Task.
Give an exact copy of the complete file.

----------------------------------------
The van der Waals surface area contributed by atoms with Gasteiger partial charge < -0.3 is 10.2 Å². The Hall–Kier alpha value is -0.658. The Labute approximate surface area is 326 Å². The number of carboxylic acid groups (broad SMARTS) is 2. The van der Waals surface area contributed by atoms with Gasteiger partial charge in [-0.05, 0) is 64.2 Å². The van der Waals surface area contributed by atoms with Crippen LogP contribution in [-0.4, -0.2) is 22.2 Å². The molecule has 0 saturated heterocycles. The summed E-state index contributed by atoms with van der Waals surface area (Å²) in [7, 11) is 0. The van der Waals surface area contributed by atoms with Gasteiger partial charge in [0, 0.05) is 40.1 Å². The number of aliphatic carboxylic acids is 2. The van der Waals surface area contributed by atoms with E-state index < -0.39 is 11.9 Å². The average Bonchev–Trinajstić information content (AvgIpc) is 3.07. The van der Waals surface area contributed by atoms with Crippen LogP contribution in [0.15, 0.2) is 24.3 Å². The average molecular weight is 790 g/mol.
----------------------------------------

The van der Waals surface area contributed by atoms with Gasteiger partial charge < -0.3 is 10.2 Å². The Hall–Kier alpha value is -0.658. The Labute approximate surface area is 326 Å². The number of carboxylic acid groups (broad SMARTS) is 2. The van der Waals surface area contributed by atoms with Gasteiger partial charge in [-0.05, 0) is 64.2 Å². The van der Waals surface area contributed by atoms with Crippen LogP contribution in [-0.4, -0.2) is 22.2 Å². The molecule has 0 saturated heterocycles. The summed E-state index contributed by atoms with van der Waals surface area (Å²) in [7, 11) is 0. The van der Waals surface area contributed by atoms with Gasteiger partial charge in [0, 0.05) is 40.1 Å². The number of aliphatic carboxylic acids is 2. The van der Waals surface area contributed by atoms with E-state index < -0.39 is 11.9 Å². The average Bonchev–Trinajstić information content (AvgIpc) is 3.07. The van der Waals surface area contributed by atoms with Crippen LogP contribution in [0.15, 0.2) is 24.3 Å². The average molecular weight is 790 g/mol.